Stress can exacerbate the symptoms of arthritis, leading to worsening pain and loss of mobility. This is Stress Awareness Month so it is a good time to think about how you can manage stress in your life more effectively. Not everyone will respond to stress in the same way – something that is stressful for one person may not be stressful for another. Identify the factors that lead to you becoming stressed and do what you can to alleviate or reduce them. Try implementing some simple relaxation techniques like mindfulness practices or guided meditation to help to bring your stress levels down.
Modify activities and use special aids
Having arthritis does not mean you have to stop doing the things you love (although some, more vigorous exercise may become impossible). Instead, think about how you could modify your activities to make them more do-able.
With gardening, for example, try doing a bit each day rather than trying to do everything at once and exhausting yourself.
There are many types of aids that can help you with day-to-day tasks such as opening jars or pouring kettles, which may become difficult if you have lost strength in your hands or wrists.
Maintain a positive mindset
This may be quite challenging in the current circumstances, but it is helpful to stay as positive and upbeat as you can while you are waiting for surgery. Remember that this situation will change and you will undergo surgery, even if it is not in the timescales you originally thought. Try phoning or video calling friends and family if you feel low or are in pain. Maybe watch a favourite film, listen to some comedy or try losing yourself in a good book.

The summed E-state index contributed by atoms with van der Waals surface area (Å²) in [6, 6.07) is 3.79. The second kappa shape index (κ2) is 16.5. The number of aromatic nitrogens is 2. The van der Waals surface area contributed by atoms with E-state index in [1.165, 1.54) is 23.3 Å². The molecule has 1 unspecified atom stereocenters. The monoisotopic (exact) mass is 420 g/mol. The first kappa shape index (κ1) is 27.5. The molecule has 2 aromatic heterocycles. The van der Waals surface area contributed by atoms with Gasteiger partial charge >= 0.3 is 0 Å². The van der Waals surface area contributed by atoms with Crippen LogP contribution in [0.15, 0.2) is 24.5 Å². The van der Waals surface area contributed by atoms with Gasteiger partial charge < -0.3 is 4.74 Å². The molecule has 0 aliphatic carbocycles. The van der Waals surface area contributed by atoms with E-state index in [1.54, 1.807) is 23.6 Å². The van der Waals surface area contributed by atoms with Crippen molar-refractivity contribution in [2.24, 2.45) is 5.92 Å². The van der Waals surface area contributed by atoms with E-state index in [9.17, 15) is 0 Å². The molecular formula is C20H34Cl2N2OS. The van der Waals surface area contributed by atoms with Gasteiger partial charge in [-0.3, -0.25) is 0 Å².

Avoid too much alcohol
Alcohol may not mix well with joint pain medications and can make you more susceptible to liver damage. Some recent reports have suggested that drinking alcohol in moderation can decrease the severity of rheumatoid arthritis, however these studies are limited and the risk of liver damage when drugs for the condition are mixed with alcohol is real. Gout sufferers need to be particularly careful as purines in alcohol can trigger a gout attack.
Don’t skimp on sleep
Unfortunately, chronic pain can lead to depression and this may worsen if you are unable to sleep. If you are experiencing disrupted sleep due to the pain of arthritis talk to your doctor who may be able to provide medication that can help.
We realise that these are difficult times for many people and living with chronic pain is particularly challenging. Castle Orthopaedics will be open and scheduling surgery again as soon as is possible and we would be happy to help you return to a full and pain-free life.
Orthopaedic specialists – Nottingham
Our orthopaedic consultants each specialise in a particular area of orthopaedics, giving you added peace of mind that you are receiving expert medical advice and highly tailored treatment.
BMI The Park Hospital
Sherwood Lodge Drive Burntstump Country Park, Arnold NG5 8RX
Spire Nottingham Hospital
Tollerton Ln, Tollerton, Nottingham NG12 4GA